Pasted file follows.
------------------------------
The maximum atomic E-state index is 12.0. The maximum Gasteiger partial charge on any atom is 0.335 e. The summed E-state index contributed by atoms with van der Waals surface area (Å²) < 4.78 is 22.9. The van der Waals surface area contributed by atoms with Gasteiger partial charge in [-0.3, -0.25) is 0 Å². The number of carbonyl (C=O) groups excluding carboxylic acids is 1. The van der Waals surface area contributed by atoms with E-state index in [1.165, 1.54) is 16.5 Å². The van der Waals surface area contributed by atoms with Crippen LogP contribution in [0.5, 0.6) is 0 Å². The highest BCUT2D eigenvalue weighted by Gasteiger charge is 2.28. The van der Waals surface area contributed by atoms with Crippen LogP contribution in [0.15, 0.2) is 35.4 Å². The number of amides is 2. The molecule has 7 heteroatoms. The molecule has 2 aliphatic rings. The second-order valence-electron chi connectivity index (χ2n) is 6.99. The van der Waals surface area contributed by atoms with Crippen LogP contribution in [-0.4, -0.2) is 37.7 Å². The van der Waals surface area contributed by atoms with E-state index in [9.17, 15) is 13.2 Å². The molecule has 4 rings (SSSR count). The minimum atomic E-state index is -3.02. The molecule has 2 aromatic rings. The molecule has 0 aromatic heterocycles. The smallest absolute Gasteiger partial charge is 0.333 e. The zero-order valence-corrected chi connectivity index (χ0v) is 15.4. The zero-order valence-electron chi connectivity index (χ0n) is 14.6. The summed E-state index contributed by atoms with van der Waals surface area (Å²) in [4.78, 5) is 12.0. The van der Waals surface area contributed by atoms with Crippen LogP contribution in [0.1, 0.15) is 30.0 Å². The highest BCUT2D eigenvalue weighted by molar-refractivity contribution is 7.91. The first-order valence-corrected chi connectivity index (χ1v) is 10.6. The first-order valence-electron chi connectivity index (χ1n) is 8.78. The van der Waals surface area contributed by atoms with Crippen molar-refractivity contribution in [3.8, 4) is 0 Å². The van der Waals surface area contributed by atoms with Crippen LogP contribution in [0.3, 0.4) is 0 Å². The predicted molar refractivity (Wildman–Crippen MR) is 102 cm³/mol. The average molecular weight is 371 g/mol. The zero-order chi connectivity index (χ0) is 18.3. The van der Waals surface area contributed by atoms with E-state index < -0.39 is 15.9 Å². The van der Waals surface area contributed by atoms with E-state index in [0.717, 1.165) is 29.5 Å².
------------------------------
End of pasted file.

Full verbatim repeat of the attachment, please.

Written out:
The maximum atomic E-state index is 12.0. The maximum Gasteiger partial charge on any atom is 0.335 e. The summed E-state index contributed by atoms with van der Waals surface area (Å²) < 4.78 is 22.9. The van der Waals surface area contributed by atoms with Gasteiger partial charge in [-0.3, -0.25) is 0 Å². The number of carbonyl (C=O) groups excluding carboxylic acids is 1. The van der Waals surface area contributed by atoms with E-state index in [1.165, 1.54) is 16.5 Å². The van der Waals surface area contributed by atoms with Crippen LogP contribution in [0.5, 0.6) is 0 Å². The highest BCUT2D eigenvalue weighted by Gasteiger charge is 2.28. The van der Waals surface area contributed by atoms with Crippen LogP contribution in [0.15, 0.2) is 35.4 Å². The number of amides is 2. The molecule has 7 heteroatoms. The molecule has 2 aliphatic rings. The second-order valence-electron chi connectivity index (χ2n) is 6.99. The van der Waals surface area contributed by atoms with Crippen LogP contribution in [-0.4, -0.2) is 37.7 Å². The van der Waals surface area contributed by atoms with E-state index in [9.17, 15) is 13.2 Å². The molecule has 4 rings (SSSR count). The minimum atomic E-state index is -3.02. The molecule has 2 aromatic rings. The molecule has 0 aromatic heterocycles. The smallest absolute Gasteiger partial charge is 0.333 e. The zero-order valence-corrected chi connectivity index (χ0v) is 15.4. The zero-order valence-electron chi connectivity index (χ0n) is 14.6. The summed E-state index contributed by atoms with van der Waals surface area (Å²) in [4.78, 5) is 12.0. The van der Waals surface area contributed by atoms with Crippen LogP contribution in [0.1, 0.15) is 30.0 Å². The highest BCUT2D eigenvalue weighted by molar-refractivity contribution is 7.91. The first-order valence-corrected chi connectivity index (χ1v) is 10.6. The first-order valence-electron chi connectivity index (χ1n) is 8.78. The van der Waals surface area contributed by atoms with Crippen molar-refractivity contribution in [3.8, 4) is 0 Å². The van der Waals surface area contributed by atoms with Crippen LogP contribution in [0.3, 0.4) is 0 Å². The predicted molar refractivity (Wildman–Crippen MR) is 102 cm³/mol. The average molecular weight is 371 g/mol. The zero-order chi connectivity index (χ0) is 18.3. The van der Waals surface area contributed by atoms with E-state index < -0.39 is 15.9 Å². The van der Waals surface area contributed by atoms with E-state index in [0.717, 1.165) is 29.5 Å².